A new study suggests that asymptomatic coronavirus infections among pregnant women may be less common than previously feared – at least outside of New York City.
An earlier report found that more than 13% of admitted pregnant patients at two New York City hospitals had asymptomatic infections, which made the case for universal testing of women before childbirth.
The new study, though, looked at more than 750 pregnant women who were admitted to hospitals in southern Connecticut without symptoms in April. 22 of those women tested positive for the virus.
“These findings suggest a low (< 3%) prevalence of positive [novel coronavirus] test results among asymptomatic patients in a pregnant population outside of the highly endemic region of New York City,” wrote Dr. Katherine Campbell and colleagues at Yale New Haven Health.
The findings were published Tuesday in the medical journal JAMA, but the researchers noted that they looked at just three hospitals in southern Connecticut, meaning that other cities and states could have different experiences.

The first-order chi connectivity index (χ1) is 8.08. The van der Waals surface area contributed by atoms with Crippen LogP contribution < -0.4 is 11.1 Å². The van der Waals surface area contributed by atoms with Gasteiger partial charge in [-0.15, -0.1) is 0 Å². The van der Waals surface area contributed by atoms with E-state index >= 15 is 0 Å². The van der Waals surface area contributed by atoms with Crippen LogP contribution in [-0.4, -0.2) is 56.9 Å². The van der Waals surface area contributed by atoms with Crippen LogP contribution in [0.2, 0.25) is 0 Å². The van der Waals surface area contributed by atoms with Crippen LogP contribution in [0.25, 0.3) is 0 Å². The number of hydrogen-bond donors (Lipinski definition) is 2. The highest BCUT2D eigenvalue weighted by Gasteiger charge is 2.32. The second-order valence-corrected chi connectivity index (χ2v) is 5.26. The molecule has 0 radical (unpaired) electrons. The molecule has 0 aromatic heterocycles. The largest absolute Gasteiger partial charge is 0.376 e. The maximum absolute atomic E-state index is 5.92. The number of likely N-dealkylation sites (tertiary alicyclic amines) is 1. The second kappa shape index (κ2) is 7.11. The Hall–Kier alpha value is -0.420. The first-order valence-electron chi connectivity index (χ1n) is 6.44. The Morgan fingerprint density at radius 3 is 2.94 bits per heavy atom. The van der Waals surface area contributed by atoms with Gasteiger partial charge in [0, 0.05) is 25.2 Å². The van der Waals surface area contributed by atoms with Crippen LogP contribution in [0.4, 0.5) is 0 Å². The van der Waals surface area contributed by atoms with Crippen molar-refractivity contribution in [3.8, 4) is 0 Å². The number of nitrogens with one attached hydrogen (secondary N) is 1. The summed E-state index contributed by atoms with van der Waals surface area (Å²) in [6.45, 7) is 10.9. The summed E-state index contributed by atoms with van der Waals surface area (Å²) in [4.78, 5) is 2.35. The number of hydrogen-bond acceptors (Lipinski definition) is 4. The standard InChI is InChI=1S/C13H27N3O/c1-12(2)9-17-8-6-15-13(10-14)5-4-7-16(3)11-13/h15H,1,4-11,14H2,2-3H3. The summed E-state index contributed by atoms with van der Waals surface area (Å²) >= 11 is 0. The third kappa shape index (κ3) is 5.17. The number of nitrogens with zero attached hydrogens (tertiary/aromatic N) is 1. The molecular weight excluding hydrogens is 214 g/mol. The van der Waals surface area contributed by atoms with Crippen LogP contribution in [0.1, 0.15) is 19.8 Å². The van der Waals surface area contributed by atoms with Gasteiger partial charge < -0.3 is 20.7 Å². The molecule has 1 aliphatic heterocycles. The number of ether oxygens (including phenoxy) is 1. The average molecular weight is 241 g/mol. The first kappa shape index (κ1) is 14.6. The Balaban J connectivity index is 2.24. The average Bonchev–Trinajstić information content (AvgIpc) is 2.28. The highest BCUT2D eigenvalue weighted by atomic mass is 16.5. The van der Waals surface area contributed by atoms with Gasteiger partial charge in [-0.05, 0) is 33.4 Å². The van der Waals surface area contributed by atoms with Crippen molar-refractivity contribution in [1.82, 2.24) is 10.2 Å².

“Although performed in mixed community and academic hospital settings, limitations of the findings include a short duration and a single geographic region,” they wrote.
The researchers didn’t say pregnant women shouldn’t be tested for coronavirus, but they wrote: “Approaches to care that balance screening and testing of patients combined with a rationalized approach to use of PPE should be considered for obstetric units.”